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Metal plaques commemorating war veterans stolen from Edmonton’s Griesbach community

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WATCH ABOVE: Residents in Griesbach are devastated after more than 15 plaques honouring war veterans were stolen. Some plaques still stand in the north Edmonton community and residents worry the thieves will be back. Kim Smith reports. – Jul 25, 2017

More than 15 metal plaques honouring Canadian soldiers were forcibly removed and stolen from Edmonton’s Griesbach community.

The community league said the brazen thefts occurred over a two-day period, between Sunday and Monday.

“As a community, we are devastated,” Griesbach Community League president Brad Tilley said.

“Residents take great pride in our neighbourhood’s unique character and the ways it remembers those who sacrificed so much for our country. It is an absolutely senseless and disrespectful crime.”

The large metal plaques sat at the end of the streets in Griesbach, a former military base. Each plaque told the story of a decorated Canadian soldier or battle, some of which date back to the First World War.

“Veterans and their families travel from afar to visit our community and see how it pays tribute to our soldiers,” Tilley said. “It is a real dishonour to those who have served. There are still several plaques within the community. We hope they don’t try to come back to get these as well.”

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READ MORE: Canadian Air Force veterans honoured with monument in Griesbach

Members of the neighbourhood watch noticed a few of the plaques were missing on Monday morning; more were gone by Tuesday morning. In total, 17 plaques are gone.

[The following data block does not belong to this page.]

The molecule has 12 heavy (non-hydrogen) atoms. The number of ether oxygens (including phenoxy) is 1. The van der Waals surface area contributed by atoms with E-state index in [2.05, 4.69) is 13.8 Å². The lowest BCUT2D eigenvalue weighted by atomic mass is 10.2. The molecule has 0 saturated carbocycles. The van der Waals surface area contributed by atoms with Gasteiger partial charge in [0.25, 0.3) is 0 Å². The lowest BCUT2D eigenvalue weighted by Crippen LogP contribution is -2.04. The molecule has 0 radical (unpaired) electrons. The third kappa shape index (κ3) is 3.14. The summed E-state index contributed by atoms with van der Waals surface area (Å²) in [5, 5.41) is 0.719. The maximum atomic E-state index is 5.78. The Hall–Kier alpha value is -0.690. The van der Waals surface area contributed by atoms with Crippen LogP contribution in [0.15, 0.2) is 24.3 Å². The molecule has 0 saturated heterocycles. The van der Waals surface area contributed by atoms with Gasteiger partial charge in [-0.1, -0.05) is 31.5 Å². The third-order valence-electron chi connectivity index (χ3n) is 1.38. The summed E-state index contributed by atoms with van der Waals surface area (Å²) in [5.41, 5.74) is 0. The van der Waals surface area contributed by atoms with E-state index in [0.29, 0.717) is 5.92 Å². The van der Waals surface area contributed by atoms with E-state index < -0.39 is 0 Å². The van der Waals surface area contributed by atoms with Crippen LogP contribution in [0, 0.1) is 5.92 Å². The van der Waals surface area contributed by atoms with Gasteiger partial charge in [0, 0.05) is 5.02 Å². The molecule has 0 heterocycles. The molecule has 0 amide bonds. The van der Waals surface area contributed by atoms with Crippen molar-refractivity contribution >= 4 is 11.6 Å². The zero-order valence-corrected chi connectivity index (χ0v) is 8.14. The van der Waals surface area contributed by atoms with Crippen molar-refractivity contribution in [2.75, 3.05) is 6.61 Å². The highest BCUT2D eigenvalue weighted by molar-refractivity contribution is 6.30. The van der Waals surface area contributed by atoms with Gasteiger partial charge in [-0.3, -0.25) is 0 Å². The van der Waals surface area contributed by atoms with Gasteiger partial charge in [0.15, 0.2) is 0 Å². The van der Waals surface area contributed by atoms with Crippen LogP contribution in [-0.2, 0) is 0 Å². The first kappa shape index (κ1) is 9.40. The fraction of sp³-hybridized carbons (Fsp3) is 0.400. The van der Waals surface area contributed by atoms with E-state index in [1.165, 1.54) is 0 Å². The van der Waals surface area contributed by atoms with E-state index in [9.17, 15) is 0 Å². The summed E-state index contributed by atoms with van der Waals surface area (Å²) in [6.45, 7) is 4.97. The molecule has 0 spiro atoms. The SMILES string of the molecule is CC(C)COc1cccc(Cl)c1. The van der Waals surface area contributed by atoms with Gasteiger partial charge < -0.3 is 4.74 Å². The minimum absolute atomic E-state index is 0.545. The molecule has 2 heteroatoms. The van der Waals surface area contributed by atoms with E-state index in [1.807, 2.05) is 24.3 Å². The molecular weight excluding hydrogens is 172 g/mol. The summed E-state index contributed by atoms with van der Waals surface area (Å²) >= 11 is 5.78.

“Whoever is doing it has the right tools the right equipment and knows how to do it,” Tilley said, adding each plaque costs about $2,500.

While the plaques will be expensive to replace, members of the community say it’s about much more than a dollar figure.

“From the lakes, to the streets, to cul-de-sacs, everything is named on the different people and important events in history,” Bryan Evans said.

“It’s devastating when someone comes in to be so disrespectful to what is the foundation of our country’s history and what our community is built upon.”

Deda Horkey’s dad served in the military. She was shocked by the utter disrespect shown by the person or people responsible for the crime.

“It honestly, it does break your heart,” she said.

“To the people who gave their lives, to the people who the plaques are supposed to be honouring… I mean, what do you say to them? What do you say to the military who are serving?”

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Members of the community league hope the plaques are located intact, but there are fears whoever is responsible for the crime may melt them down and sell the metal. The plaques are made of metal alloy.

Edmonton police are investigating.

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